How hard is a tech job really

Working in Silicon Valley: It really is

What is it like to live and work in Silicon Valley? The (supposed) answers serve us mainly Hollywood comedies or TV documentaries by Claus Kleber. In the online community Reddit now has a German programmer chatted out of the sewing box. The Munich native worked in California for six months - and brought this wealth of experience with him ...

➠ Content: This is what awaits you

Working in Silicon Valley: A dream?

Conquering the world from California - many Germans also dream that dream. A young man from Munich has it Jump into Silicon Valley done - at least for half a year.

From April to September 2016 he worked as an intern in a tech company for six months and gained valuable experience. Now the IT student is back and reports on his experiences.

In the online community Reddit, he answered questions from users under the acronym svfma. Career bible summarizes the experience report for all Valley fans ...

➠ Content: This is what awaits you

How did you apply

Advertised online and I was very lucky because the position exactly suited me, ”writes the Munich resident on Reddit. It is generally difficult for Europeans, but one should try somehow to get references or to contact recruiters directly, for example via LinkedIn. “In addition, you shouldn't expect to be successful with your first application, you can do that 20 to 30 applications until the first interview. "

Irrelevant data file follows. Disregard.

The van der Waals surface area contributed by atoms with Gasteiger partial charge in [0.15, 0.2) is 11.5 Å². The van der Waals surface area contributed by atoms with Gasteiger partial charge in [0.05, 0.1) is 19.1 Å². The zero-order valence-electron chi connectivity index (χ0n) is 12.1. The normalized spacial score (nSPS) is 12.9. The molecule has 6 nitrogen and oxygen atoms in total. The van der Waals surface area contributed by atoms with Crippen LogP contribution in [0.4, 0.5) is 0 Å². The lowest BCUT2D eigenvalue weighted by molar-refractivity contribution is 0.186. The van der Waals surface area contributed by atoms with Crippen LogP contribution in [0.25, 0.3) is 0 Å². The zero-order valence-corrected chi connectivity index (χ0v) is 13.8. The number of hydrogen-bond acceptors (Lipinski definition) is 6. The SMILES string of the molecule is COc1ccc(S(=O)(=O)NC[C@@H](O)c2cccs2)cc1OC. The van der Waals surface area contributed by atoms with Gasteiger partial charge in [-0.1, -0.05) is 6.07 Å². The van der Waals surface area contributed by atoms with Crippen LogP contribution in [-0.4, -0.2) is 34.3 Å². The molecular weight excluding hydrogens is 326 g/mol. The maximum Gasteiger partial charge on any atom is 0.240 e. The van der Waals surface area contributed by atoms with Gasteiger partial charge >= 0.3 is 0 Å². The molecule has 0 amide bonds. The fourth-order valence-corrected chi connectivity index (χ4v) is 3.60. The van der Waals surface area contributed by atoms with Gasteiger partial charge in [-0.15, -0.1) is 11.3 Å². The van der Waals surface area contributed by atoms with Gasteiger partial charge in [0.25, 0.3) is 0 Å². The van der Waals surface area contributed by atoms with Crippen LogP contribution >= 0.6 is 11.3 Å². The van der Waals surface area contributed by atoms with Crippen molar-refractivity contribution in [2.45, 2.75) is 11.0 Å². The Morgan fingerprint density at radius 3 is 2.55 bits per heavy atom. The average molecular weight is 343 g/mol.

And the job interview itself? “The interviews depend on the company, with me it was just a telephone interview, with other companies you have to in Google Docs solve a problem and others might even fly you in. "

What do employers expect?

“In general, it is expected that you will work independently can. ”Nobody expects miracles from a junior or intern, but as a programmer you have to master the basics, that goes without saying. Overall, he found that he as an intern In a tech company by no means at the back of the feeding trough it says: “You will like a full time employee treated. "

Programming languagesthat you should master in order to succeed as a coder in Silicon Valley: C, C ++, Objective-C, Swift, Rust, Java, C #, Python, PHP, Assembler, ARM. “As soon as you have mastered a certain basic amount of languages, you learn more very quickly,” he writes. "The absolute minimum is C, Python and a statically typed object-oriented programming language (Java, C #). "

What does everyday work look like?

The typical German working day lasted eight to ten hours. Advantage: Overtime was remunerated - quite generously. “I was treated like a normal employee, so pretty well. My manager was excellent and there were also some internship events, ”he writes.

"Writing code was only a very small part of my work," says the Munich resident. Often he has to work out concepts or features and present in meetings must, including extensive feedback. “I've worked on several projects, so I've always focused on the project with the next deadline. Depending on the project, there were more or fewer meetings to clarify questions and make decisions. "

All in all: “I'm right Worked a lot, but at the weekend I was often out with friends. "

How important is networking?